UMass Medical School departments ranked in the top 50 by Blue Ridge include emergency medicine, biochemistry, orthopedics, pathologyy, radiology, medicine (including internal medicine), neurology, psychiatry, pediatrics and family medicine.
UMass Medical School ranked 29th out of 139 U.S. medical schools in National Institutes of Health funding, according to the 2016 report from the Blue Ridge Institute for Medical Research. Ten academic departments at UMMS ranked in the top 50 among their peers at similarly named departments at U.S. medical schools in this important metric of research competitiveness.
UMass Medical School departments ranked in the top 50 by Blue Ridge include emergency medicine at 5; biochemistry at 10; orthopedics at 22; pathology at 29; radiology at 30; medicine (including internal medicine) at 34; neurology at 34; psychiatry at 35; pediatrics at 40; and family medicine at 41. Several basic science departments, including the Program in Molecular Medicine; the RNA Therapeutics Institute; molecular, cell & cancer biology; and neurobiology are not included in Blue Ridge department rankings because their department names do not match with NIH categories.
Overall research funding from all sources at UMMS is $288 million.
“The broad research competitiveness of UMass Medical School academic departments across both clinical and basic sciences is a tremendous tribute to the hard work and expertise of our faculty across the entire institution,” said Terence R. Flotte, MD, the Celia and Isaac Haidak Professor of Medical Education, executive deputy chancellor, provost, dean of the School of Medicine and professor of pediatrics. “Our faculty, chairs and research leadership in the Office of Research and the Center for Clinical and Translational Sciences should all be proud of this accomplishment. It bodes very well for the future of our research mission going forward.”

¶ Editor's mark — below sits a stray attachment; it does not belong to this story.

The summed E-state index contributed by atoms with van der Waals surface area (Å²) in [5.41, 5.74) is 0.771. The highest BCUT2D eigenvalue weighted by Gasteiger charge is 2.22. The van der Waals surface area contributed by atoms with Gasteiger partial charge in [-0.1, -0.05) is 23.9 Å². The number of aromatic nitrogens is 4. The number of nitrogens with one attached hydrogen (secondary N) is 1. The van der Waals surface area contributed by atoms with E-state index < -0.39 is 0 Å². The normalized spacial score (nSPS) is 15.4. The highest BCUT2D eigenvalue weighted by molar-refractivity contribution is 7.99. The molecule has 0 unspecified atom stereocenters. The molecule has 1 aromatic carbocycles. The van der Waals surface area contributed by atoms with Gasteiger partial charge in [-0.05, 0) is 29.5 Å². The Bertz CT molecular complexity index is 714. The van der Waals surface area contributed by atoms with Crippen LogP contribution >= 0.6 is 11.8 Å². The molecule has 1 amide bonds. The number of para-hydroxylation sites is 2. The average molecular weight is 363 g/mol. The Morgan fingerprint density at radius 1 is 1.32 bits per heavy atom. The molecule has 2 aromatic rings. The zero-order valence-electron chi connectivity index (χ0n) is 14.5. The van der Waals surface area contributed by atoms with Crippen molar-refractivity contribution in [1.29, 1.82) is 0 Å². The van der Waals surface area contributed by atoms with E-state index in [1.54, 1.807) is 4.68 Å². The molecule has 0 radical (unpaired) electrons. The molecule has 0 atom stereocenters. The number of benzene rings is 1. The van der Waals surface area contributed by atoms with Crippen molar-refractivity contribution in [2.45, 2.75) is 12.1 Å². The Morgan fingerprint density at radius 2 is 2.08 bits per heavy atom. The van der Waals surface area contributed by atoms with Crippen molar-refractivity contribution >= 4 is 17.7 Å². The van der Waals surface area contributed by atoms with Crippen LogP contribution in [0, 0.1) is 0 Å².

UMMS received more than $143 million in NIH funding between Oct. 1, 2015, and Sept. 30, 2016, placing it among the top public medical schools in the Northeast, according to the Blue Ridge Institute report.
“The biomedical research enterprise at UMass Medical School fuels significant scientific discoveries in our labs that translate into improved patient outcomes, as well as tremendous economic growth for our region and Massachusetts as a whole,” said Chancellor Michael F. Collins. “Every dollar of funds we secure from the NIH spurs $2.30 of economic development.”
According to the Blue Ridge report, NIH funding increased by more than $19 million at UMMS over the last year.
A nonprofit medical research institute, Blue Ridge explores the interfaces of fundamental biological science, clinical science and clinical care with a special emphasis on targeted cancer therapy. Each year the institute tabulates and ranks, by medical school department, NIH awards obtained from the publicly available Research Portfolio Online Reporting Tool (RePORT) from the National Institutes of Health website.
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